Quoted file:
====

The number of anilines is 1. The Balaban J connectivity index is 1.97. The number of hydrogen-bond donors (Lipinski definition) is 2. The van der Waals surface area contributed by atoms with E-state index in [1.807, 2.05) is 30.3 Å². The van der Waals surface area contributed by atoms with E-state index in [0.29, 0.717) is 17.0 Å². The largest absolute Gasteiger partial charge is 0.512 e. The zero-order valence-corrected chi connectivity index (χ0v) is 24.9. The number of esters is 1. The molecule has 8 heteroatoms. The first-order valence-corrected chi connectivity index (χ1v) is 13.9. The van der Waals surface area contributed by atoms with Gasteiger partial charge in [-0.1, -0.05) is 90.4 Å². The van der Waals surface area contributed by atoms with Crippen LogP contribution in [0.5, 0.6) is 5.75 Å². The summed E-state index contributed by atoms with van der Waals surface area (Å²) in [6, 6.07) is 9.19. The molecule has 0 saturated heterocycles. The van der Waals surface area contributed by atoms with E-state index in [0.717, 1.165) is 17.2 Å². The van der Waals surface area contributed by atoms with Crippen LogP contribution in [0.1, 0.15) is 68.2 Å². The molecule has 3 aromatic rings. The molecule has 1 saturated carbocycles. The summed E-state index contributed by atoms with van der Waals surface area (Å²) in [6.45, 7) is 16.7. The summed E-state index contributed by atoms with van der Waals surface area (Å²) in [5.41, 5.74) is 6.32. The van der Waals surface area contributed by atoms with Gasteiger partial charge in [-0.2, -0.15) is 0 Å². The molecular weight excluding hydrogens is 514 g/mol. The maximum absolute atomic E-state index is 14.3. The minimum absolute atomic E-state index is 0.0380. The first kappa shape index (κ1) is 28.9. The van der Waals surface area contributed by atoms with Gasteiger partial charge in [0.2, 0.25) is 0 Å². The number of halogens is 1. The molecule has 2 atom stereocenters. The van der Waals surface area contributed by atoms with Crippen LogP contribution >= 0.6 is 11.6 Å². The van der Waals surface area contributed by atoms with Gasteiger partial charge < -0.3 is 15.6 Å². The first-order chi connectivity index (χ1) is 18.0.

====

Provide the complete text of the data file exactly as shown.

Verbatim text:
The number of anilines is 1. The Balaban J connectivity index is 1.97. The number of hydrogen-bond donors (Lipinski definition) is 2. The van der Waals surface area contributed by atoms with E-state index in [1.807, 2.05) is 30.3 Å². The van der Waals surface area contributed by atoms with E-state index in [0.29, 0.717) is 17.0 Å². The largest absolute Gasteiger partial charge is 0.512 e. The zero-order valence-corrected chi connectivity index (χ0v) is 24.9. The number of esters is 1. The molecule has 8 heteroatoms. The first-order valence-corrected chi connectivity index (χ1v) is 13.9. The van der Waals surface area contributed by atoms with Gasteiger partial charge in [-0.1, -0.05) is 90.4 Å². The van der Waals surface area contributed by atoms with Crippen LogP contribution in [0.5, 0.6) is 5.75 Å². The summed E-state index contributed by atoms with van der Waals surface area (Å²) in [6, 6.07) is 9.19. The molecule has 0 saturated heterocycles. The van der Waals surface area contributed by atoms with E-state index in [0.717, 1.165) is 17.2 Å². The van der Waals surface area contributed by atoms with Crippen LogP contribution in [0.1, 0.15) is 68.2 Å². The molecule has 3 aromatic rings. The molecule has 1 saturated carbocycles. The summed E-state index contributed by atoms with van der Waals surface area (Å²) in [6.45, 7) is 16.7. The summed E-state index contributed by atoms with van der Waals surface area (Å²) in [5.41, 5.74) is 6.32. The van der Waals surface area contributed by atoms with Gasteiger partial charge in [-0.2, -0.15) is 0 Å². The molecular weight excluding hydrogens is 514 g/mol. The maximum absolute atomic E-state index is 14.3. The minimum absolute atomic E-state index is 0.0380. The first kappa shape index (κ1) is 28.9. The van der Waals surface area contributed by atoms with Gasteiger partial charge in [0.2, 0.25) is 0 Å². The number of halogens is 1. The molecule has 2 atom stereocenters. The van der Waals surface area contributed by atoms with Crippen LogP contribution >= 0.6 is 11.6 Å². The van der Waals surface area contributed by atoms with Gasteiger partial charge < -0.3 is 15.6 Å². The first-order chi connectivity index (χ1) is 18.0.